What’s cooking: SelgasCano talk to us about their new work
José Selgas and Lucía Cano, the duo that make up the Madrid-based studio SelgasCano, have compared their role as architects to that of a waiter: they are mere intermediaries between the demands of the client, the place and construction. The ’kitchen’ (or studio) is where the work is ’cooked’.
After the success of SalgasCano’s Serpentine Gallery Pavilion – an amorphous tube made of multi-coloured plastic – the practice is bubbling with new projects. One is an extension of Second Home, the creative workplace in East London, founded by the young entrepreneurs Rohan Silva and Sam Aldenton. The first phase was completed by SegasCano in late 2014. The extension will see the venue expand by three floors, doubling the number of private work studios. Due to be completed in May 2016, the architects have projected full-grown trees and large indoor ponds weaving around sunken seating areas. As far as risk-taking goes, it seem Second Home’s co-founders are dream clients.
’Yes they are,’ agrees Selgas from his glass-walled studio in a wood near Madrid. ’The relationship is very fluid - it’s like "lets to this and lets do that.’’’ Selgas is less impressed with the Tower Hamlets Department of Planning, who are having trouble understanding a new facade for the building, which is inspired by a typically English greenhouse extension. ’Trying to be the first is difficult,’ Selgas laments. ’It’s the same the world over.’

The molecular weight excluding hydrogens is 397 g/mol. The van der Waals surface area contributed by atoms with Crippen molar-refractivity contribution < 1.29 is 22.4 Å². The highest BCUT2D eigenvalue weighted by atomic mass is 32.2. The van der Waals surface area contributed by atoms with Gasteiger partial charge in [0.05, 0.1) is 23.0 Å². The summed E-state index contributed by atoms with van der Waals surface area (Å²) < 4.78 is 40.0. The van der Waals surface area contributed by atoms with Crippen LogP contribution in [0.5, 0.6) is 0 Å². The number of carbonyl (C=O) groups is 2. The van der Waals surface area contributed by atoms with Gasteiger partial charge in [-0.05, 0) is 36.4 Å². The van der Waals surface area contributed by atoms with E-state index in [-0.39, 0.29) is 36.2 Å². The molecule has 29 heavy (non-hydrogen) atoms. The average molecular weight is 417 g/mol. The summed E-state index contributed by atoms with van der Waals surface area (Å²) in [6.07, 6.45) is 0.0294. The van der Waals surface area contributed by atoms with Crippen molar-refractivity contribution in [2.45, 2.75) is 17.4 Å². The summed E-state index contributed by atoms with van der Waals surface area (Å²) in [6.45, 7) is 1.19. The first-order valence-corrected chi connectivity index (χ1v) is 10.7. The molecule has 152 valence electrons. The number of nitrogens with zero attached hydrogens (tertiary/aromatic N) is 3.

Elsewhere, the Plasencia Congress Centre - a controversial project that has been 10 years in the making - is finally coming to an end. And over in Los Angeles, the studio will sign off three private homes in early 2016.
One is situated the slopes of Mount Washington. It features a terrace the same size as the interior because, the architects say, in LA people live as much outside as they do in. In order to cut costs, a challenge that Selgas and Cano relish as much as they do juxtaposing high-tech materials with nature, every interior element comes from the catalogue of Home Depot. Giant palm trees, weave through a protective enveloping façade made of recycled wood, giving the impression of a classic mid-century LA home styled by a pair of eco-minded futurists.